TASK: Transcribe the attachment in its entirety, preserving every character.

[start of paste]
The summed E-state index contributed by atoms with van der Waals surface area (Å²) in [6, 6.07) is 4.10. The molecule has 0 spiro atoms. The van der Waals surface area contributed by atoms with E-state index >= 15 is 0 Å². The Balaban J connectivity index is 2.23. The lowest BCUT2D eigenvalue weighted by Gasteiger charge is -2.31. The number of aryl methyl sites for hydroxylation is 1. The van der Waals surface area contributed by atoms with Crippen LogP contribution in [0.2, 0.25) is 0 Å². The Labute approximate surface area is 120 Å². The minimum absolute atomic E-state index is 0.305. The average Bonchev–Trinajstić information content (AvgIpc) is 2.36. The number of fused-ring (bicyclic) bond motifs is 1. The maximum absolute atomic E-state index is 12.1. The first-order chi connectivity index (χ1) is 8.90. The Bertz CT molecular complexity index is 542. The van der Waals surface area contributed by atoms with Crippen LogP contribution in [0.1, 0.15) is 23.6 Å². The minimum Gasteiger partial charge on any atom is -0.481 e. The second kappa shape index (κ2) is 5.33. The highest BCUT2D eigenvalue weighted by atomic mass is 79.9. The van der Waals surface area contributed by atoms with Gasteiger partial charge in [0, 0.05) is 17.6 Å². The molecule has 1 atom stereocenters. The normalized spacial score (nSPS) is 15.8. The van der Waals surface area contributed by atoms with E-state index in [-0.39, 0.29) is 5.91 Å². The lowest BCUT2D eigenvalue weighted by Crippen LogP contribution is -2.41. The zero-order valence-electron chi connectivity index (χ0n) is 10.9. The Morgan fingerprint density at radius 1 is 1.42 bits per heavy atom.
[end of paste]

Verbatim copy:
The summed E-state index contributed by atoms with van der Waals surface area (Å²) in [6, 6.07) is 4.10. The molecule has 0 spiro atoms. The van der Waals surface area contributed by atoms with E-state index >= 15 is 0 Å². The Balaban J connectivity index is 2.23. The lowest BCUT2D eigenvalue weighted by Gasteiger charge is -2.31. The number of aryl methyl sites for hydroxylation is 1. The van der Waals surface area contributed by atoms with Crippen LogP contribution in [0.2, 0.25) is 0 Å². The Labute approximate surface area is 120 Å². The minimum absolute atomic E-state index is 0.305. The average Bonchev–Trinajstić information content (AvgIpc) is 2.36. The number of fused-ring (bicyclic) bond motifs is 1. The maximum absolute atomic E-state index is 12.1. The first-order chi connectivity index (χ1) is 8.90. The Bertz CT molecular complexity index is 542. The van der Waals surface area contributed by atoms with Crippen LogP contribution in [0.1, 0.15) is 23.6 Å². The minimum Gasteiger partial charge on any atom is -0.481 e. The second kappa shape index (κ2) is 5.33. The highest BCUT2D eigenvalue weighted by atomic mass is 79.9. The van der Waals surface area contributed by atoms with Gasteiger partial charge in [0, 0.05) is 17.6 Å². The molecule has 1 atom stereocenters. The normalized spacial score (nSPS) is 15.8. The van der Waals surface area contributed by atoms with E-state index in [-0.39, 0.29) is 5.91 Å². The lowest BCUT2D eigenvalue weighted by Crippen LogP contribution is -2.41. The zero-order valence-electron chi connectivity index (χ0n) is 10.9. The Morgan fingerprint density at radius 1 is 1.42 bits per heavy atom.